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Covid-19 Contact Tracing Is Unconstitutional, Texas Lawsuit Says

Aug. 12, 2020, 3:20 PM

A group of Texas business owners, former state legislators, and organizations filed suit in the Eastern District of Texas challenging the state’s adoption of contact tracing to track and monitor the spread of Covid-19.

Contact tracing is the method used to find and follow up with people who have been in close contact with others who test positive for Covid-19.

By tracing the contacts of Covid-19 patients, getting them into quarantine, and when necessary, testing them for infection, public health officials aim to slow the spread of coronavirus.

The plaintiffs filed suit in the U.S. District Court for the Eastern District of Texas Tuesday, challenging the May 2020 award by Gov. Greg Abbott (R) of a $295 million contract for contact tracing to MTX Group Inc.

The complaint lists more than 1,300 plaintiffs, who claim the contact tracing measures violate their Fourth Amendment right to privacy, and their First Amendment right to freedom of association.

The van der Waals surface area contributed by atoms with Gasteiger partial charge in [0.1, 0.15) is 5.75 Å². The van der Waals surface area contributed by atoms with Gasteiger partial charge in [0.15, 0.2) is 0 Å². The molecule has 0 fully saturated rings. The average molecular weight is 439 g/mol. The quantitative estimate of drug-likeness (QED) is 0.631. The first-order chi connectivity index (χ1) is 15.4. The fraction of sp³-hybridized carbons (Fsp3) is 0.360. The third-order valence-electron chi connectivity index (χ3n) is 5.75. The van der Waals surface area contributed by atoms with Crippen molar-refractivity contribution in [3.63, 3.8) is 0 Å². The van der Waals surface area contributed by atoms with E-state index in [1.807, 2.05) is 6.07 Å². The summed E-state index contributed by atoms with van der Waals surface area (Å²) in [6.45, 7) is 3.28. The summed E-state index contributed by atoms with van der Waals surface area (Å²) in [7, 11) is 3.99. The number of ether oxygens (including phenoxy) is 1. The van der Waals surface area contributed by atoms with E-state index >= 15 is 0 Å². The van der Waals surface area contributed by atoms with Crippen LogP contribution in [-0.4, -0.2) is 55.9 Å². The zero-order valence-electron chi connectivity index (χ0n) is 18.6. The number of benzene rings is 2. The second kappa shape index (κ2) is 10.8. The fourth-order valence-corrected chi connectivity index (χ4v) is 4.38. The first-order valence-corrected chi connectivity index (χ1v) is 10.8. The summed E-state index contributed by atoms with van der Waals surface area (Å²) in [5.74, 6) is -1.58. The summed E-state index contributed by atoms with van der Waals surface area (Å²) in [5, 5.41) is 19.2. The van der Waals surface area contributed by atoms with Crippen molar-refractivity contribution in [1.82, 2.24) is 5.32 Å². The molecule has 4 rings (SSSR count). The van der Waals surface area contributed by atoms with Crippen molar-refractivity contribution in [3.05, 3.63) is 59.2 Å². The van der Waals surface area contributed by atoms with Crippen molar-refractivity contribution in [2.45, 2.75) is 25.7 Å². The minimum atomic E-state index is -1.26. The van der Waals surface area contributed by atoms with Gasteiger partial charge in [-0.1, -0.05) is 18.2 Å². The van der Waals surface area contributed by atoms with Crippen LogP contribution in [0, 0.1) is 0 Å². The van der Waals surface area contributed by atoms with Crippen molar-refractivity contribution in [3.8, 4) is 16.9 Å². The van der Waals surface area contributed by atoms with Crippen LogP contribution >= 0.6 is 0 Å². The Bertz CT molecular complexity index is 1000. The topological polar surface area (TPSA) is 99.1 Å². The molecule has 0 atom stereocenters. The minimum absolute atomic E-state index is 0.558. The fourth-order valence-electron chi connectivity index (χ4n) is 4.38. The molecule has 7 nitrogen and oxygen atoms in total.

They also assert the measures violate the equal protection clause of the Fourteenth Amendment, by arbitrarily and selectively interfering with some businesses.

More than 500,000 Texas residents have been diagnosed with the coronavirus and more than 9,000 Texas residents have died from it as of Aug. 11. Of the more than 5.1 million reported cases in the U.S., more than 164,000 people have died.

Cause of Action: 42 U.S.C. Section 1983, First Amendment right to freedom of association, Fourth Amendment right to privacy, equal protection, due process.

Relief: Injunctive relief, attorneys’ fees and costs.

Response: The governor’s office didn’t immediately respond to request for comment.

Attorneys: Woodfill Law Firm PC represents the plaintiffs.

The case is Hotze v. Abbott, E.D. Tex., No. 20-cv-00345, 8/11/20.

To contact the reporter on this story: Peter Hayes in Washington at

To contact the editor responsible for this story: Rob Tricchinelli at